Here is a list of the various pieces of interactive wizardry on the FT website to help you navigate the Japan nuclear crisis:
The Japan earthquake aftermath
See the areas of greatest devastation, Japan’s energy infrastructure, and reactor basics
The Fukushima Daiichi nuclear plant
This interactive graphic tracks events at Fukushima Daiichi’s six nuclear reactors as engineers work to prevent a partial nuclear meltdown
Japan’s nuclear emergency
The key events at the Fukushima Daiichi power plant since March 11 in this interactive timeline
Science podcast: nuclear scenarios
In this week’s podcast: We talk to nuclear expert Richard Wakeford about the situation in Japan and ask him to shed some light on what could happen. We also explore multiple universes with professor of maths and physics Brian Greene. Brian’s new book – ‘The Hidden Reality’ – is about parallel universes and the deep laws of the cosmos
Shell has begun to ship liquid natural gas cargoes into Tokyo to help meet their energy demands in the aftermath of the earthquake and subsequent nuclear crisis. The first batch into the Tokyo Bay area was agreed on Monday night, and significantly for global LNG prices, it had originally been intended for elsewhere.
This was confirmed by the CEO Peter Voser at Shell’s strategy day, where unsurprisingly, much of the focus from journalists was on recent events in Japan and the Middle East. As far as Japan’s effect on gas prices, Simon Henry, the company’s chief financial officer, had this to say:
Last night, we agreed the first cargo into the Tokyo Bay area. We will not be taking advantage of the short term pricing implications of that.
More towards the medium term, after the last earthquake in Japan, the country spent two years bringing the nuclear plants back online, which did support the LNG markets.
I’m not keeping up with minute-by-minute updates from the Japan nuclear crisis for the very good reason that FT readers can access that in Gideon Rachman’s blog. But this one piece of information is important enough to flag up.
The IAEA’s latest report says the containment vessel at unit two of the plant may have been breached. Experts warn that damage to the containment vessel could lead to much more widespread release of radiation. This is the key paragraph:
After explosions at both units 1 and 3, the primary containment vessels of both units are reported to be intact. However, the explosion that occured at 0425 UTC on 14 March at the Fukushima Daiichi unit 2 may have affected the integrity of its primary containment vessel. All three explosions were due to an accumulation of hydrogen gas.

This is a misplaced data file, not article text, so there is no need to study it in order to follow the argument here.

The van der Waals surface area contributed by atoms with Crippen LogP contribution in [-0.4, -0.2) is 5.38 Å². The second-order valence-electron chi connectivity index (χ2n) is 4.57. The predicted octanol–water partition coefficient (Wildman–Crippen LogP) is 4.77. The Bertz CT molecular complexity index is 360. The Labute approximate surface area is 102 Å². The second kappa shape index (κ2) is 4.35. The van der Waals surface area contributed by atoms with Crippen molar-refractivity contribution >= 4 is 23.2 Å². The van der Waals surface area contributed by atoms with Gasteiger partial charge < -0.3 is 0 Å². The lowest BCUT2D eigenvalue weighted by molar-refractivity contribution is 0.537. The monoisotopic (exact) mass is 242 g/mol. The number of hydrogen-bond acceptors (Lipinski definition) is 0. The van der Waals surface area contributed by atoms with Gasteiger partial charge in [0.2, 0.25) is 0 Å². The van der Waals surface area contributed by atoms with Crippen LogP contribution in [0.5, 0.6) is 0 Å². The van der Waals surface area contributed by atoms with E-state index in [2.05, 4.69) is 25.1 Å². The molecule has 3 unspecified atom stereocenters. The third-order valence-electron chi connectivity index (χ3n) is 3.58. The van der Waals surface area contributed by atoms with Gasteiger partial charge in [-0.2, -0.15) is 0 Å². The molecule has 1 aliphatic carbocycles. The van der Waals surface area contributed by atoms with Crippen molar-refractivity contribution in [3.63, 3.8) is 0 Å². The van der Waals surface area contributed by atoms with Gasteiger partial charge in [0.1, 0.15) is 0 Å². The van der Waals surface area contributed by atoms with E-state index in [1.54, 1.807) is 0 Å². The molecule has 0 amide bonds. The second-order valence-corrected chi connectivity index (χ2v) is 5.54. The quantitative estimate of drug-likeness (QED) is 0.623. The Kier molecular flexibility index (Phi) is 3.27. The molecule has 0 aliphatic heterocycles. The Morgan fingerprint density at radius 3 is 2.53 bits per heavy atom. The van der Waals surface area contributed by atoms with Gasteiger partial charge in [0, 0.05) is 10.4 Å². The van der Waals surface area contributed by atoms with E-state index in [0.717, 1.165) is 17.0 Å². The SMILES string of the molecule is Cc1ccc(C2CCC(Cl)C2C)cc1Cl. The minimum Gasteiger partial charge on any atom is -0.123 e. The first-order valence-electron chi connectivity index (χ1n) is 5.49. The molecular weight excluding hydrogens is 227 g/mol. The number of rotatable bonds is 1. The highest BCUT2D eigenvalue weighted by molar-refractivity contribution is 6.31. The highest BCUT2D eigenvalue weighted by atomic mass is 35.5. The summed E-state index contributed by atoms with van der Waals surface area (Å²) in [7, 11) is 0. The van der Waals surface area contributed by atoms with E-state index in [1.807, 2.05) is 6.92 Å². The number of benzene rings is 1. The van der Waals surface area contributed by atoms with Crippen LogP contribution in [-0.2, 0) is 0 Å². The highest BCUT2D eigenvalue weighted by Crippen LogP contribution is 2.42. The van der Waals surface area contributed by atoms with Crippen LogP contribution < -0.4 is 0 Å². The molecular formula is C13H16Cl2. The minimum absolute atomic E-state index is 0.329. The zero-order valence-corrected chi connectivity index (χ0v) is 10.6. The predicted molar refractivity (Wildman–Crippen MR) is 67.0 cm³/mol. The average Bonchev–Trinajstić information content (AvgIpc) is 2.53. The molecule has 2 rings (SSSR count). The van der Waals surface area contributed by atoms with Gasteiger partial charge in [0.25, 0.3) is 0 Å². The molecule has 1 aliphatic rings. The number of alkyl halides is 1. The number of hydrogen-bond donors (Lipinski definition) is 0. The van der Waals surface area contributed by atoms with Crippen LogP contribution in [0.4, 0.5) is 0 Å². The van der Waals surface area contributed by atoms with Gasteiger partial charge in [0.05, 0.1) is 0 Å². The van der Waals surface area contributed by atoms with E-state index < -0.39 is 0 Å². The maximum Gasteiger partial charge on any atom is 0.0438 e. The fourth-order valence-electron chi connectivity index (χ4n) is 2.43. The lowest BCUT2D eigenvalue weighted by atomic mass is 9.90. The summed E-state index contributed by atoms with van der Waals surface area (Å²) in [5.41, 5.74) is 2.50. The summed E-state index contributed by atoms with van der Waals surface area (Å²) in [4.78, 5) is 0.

It should also be noted however that in another statement, the IAEA also said that radiation levels had been seen to be falling at the site.
I said on Monday that the anti-nuclear demonstrations in Stuttgart over the weekend would put pressure on the German government and others around the world to clamp down on nuclear. Angela Merkel responded initially by ordering a safety review into all German nuclear plants. She has now taken much more stringent action.
This from Reuters:
German Chancellor Angela Merkel said on Tuesday that all seven of the country’s nuclear power plants which began operation before 1980 would be provisionally shut down.
She also told a news conference that all German reactors would undergo checks and all safety questions about the plants would be answered by June 15.
After a two-week break, we are pleased to bring back the weekly Energy Source readers’ Q&A sessions.
Next week, the person in the hotseat will be Francesco Starace, chief executive of Enel Green Power, the green power multinational that was spun out of the Italian utility Enel last year.
This is your chance to ask the head of one of the world’s largest green power companies about everything from the company’s troubled initial public offering, to why the growth of renewable power continues to disappoint, to which of Enel’s generation methods – wind, solar, geothermal or hydropower – holds the most potential.
Email your questions to firstname.lastname@example.org by the end of Sunday, March 20th.